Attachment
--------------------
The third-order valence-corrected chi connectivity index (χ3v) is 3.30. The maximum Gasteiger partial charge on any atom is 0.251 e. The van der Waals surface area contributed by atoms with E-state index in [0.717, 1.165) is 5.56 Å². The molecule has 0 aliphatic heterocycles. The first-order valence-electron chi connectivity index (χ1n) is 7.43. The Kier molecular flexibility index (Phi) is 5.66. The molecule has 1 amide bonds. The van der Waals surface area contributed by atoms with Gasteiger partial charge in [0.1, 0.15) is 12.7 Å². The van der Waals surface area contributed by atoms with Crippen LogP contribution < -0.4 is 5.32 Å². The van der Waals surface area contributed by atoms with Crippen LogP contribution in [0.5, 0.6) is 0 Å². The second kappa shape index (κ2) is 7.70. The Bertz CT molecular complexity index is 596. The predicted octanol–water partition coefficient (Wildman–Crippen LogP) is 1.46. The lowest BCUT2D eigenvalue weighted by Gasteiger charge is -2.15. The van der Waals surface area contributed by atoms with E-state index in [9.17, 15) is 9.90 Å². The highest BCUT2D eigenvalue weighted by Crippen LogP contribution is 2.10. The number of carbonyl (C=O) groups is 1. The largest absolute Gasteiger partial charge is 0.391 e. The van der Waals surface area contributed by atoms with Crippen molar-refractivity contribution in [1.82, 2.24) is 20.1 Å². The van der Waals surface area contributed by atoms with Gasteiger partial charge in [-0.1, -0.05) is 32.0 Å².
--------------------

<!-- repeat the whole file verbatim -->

The third-order valence-corrected chi connectivity index (χ3v) is 3.30. The maximum Gasteiger partial charge on any atom is 0.251 e. The van der Waals surface area contributed by atoms with E-state index in [0.717, 1.165) is 5.56 Å². The molecule has 0 aliphatic heterocycles. The first-order valence-electron chi connectivity index (χ1n) is 7.43. The Kier molecular flexibility index (Phi) is 5.66. The molecule has 1 amide bonds. The van der Waals surface area contributed by atoms with Gasteiger partial charge in [0.1, 0.15) is 12.7 Å². The van der Waals surface area contributed by atoms with Crippen LogP contribution < -0.4 is 5.32 Å². The van der Waals surface area contributed by atoms with Crippen LogP contribution in [0.5, 0.6) is 0 Å². The second kappa shape index (κ2) is 7.70. The Bertz CT molecular complexity index is 596. The predicted octanol–water partition coefficient (Wildman–Crippen LogP) is 1.46. The lowest BCUT2D eigenvalue weighted by Gasteiger charge is -2.15. The van der Waals surface area contributed by atoms with E-state index in [9.17, 15) is 9.90 Å². The highest BCUT2D eigenvalue weighted by Crippen LogP contribution is 2.10. The number of carbonyl (C=O) groups is 1. The largest absolute Gasteiger partial charge is 0.391 e. The van der Waals surface area contributed by atoms with Crippen molar-refractivity contribution in [1.82, 2.24) is 20.1 Å². The van der Waals surface area contributed by atoms with Gasteiger partial charge in [-0.1, -0.05) is 32.0 Å².